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  Opinion   Columnists  12 Feb 2021  Syed Ata Hasnain | Why China ‘disengaged’: Always carry a big stick

Syed Ata Hasnain | Why China ‘disengaged’: Always carry a big stick

Syed Ata Hasnain, a retired lieutenant-general, is a former commander of the Srinagar-based 15 Corps. He is also associated with the Vivekananda International Foundation and the Institute of Peace and Conflict Studies.
Published : Feb 13, 2021, 12:00 am IST
Updated : Feb 13, 2021, 12:00 am IST

No one should expect that the agreement to disengage will be achieved overnight or that conflict resolution is on the cards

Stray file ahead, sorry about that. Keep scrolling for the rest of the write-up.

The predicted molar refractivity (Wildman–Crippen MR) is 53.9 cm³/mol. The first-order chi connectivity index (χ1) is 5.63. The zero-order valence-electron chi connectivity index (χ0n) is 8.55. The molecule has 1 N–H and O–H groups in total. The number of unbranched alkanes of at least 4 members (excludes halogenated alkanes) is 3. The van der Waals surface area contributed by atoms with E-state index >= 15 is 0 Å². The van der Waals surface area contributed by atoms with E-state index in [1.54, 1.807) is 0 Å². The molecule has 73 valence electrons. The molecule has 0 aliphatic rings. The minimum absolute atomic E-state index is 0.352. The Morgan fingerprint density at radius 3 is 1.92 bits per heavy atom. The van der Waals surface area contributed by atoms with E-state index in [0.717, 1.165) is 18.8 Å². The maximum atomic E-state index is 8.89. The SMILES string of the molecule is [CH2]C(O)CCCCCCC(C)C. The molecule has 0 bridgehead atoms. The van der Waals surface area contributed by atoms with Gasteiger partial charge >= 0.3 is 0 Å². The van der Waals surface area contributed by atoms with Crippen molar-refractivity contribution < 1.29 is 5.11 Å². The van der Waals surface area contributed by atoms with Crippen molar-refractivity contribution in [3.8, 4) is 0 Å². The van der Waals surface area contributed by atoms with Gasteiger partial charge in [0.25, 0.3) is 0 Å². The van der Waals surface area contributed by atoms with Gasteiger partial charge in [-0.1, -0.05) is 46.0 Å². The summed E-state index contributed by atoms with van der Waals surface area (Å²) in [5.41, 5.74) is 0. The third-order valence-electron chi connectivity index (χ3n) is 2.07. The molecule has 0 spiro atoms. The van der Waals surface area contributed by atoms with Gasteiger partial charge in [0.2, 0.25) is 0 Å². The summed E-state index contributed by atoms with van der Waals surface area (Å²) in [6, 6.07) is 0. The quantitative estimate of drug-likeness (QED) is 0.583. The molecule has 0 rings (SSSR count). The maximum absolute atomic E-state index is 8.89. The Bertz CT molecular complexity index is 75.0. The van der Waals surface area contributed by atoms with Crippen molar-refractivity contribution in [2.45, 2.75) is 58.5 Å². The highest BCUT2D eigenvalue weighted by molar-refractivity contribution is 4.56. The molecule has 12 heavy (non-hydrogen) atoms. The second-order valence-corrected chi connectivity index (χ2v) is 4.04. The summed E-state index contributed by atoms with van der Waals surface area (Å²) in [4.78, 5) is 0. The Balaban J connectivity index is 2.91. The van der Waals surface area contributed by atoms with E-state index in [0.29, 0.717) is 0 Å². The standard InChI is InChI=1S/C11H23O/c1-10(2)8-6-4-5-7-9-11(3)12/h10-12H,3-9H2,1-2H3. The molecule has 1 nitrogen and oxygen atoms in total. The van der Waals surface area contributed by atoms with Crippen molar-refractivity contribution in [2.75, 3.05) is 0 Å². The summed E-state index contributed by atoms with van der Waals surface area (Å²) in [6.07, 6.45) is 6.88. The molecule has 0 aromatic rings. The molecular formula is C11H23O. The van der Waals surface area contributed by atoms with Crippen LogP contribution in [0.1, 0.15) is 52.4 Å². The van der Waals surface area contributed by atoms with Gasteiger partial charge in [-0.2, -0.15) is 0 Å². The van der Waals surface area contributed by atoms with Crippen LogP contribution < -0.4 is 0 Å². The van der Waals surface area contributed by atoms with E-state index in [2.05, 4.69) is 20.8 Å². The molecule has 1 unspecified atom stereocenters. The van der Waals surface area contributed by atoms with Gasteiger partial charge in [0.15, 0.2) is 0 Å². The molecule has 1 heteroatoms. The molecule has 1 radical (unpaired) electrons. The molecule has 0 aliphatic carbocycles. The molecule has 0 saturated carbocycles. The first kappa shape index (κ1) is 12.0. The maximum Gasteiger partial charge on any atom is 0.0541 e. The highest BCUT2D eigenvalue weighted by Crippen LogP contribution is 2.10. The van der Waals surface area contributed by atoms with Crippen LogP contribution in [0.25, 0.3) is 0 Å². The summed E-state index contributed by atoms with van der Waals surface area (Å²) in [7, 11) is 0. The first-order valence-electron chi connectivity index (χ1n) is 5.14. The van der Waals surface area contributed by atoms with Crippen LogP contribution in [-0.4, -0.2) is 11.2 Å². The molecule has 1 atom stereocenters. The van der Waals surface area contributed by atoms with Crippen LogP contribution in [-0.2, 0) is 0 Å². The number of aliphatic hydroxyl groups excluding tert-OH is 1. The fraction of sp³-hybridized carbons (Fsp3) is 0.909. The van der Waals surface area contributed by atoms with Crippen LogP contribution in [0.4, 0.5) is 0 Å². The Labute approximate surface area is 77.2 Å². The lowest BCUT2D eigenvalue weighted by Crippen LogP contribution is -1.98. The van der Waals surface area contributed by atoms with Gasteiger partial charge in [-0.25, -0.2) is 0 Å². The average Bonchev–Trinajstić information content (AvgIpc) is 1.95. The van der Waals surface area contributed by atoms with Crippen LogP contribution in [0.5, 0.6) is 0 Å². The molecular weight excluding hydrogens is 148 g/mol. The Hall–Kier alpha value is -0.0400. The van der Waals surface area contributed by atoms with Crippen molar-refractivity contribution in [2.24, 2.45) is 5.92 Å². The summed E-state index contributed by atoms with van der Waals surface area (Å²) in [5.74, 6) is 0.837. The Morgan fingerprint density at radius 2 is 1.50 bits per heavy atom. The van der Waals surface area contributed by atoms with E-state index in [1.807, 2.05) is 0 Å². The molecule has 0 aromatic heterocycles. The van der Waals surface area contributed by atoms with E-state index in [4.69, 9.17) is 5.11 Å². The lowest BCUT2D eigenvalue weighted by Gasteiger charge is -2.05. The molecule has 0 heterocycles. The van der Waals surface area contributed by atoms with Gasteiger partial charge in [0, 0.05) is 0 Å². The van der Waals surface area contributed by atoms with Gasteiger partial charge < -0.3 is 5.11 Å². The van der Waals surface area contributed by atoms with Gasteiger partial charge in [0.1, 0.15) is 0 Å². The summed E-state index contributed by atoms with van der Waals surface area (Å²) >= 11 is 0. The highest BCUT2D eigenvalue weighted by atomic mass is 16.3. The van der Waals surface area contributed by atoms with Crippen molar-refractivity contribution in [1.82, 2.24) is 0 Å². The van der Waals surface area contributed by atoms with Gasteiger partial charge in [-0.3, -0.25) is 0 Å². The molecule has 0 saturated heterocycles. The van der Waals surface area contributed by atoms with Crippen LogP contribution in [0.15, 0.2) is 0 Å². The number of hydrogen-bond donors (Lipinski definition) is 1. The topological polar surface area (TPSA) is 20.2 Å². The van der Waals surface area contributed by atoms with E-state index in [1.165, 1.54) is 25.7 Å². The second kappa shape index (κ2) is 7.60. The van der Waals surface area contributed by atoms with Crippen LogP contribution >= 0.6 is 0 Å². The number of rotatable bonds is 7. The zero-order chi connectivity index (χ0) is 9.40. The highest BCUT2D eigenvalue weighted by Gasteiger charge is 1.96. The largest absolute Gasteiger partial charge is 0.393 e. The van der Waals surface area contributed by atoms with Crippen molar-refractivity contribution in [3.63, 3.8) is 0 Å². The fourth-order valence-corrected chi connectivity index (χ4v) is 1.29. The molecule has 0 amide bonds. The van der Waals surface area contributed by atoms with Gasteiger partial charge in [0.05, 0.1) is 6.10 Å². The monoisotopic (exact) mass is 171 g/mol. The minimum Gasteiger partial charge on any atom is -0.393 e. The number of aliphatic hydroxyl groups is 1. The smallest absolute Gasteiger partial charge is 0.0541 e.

Why has China accepted a mutual disengagement? There is speculation that its strategic objectives having been met, it was willing to disengage; but this many not entirely be true. (Photo: AP)
 Why has China accepted a mutual disengagement? There is speculation that its strategic objectives having been met, it was willing to disengage; but this many not entirely be true. (Photo: AP)

After nine rounds of talks at the military theatre level which appeared to be tapering off without any results, we find a positive development announced by the Raksha Mantri in Parliament on Thursday: a decision to disengage between the Indian Army and China’s People’s Liberation Army in the over nine-month-long standoff in eastern Ladakh. The issues worth examining are the triggers which created a positive sentiment, the modalities involved in the disengagement and the strategic dynamics for the future.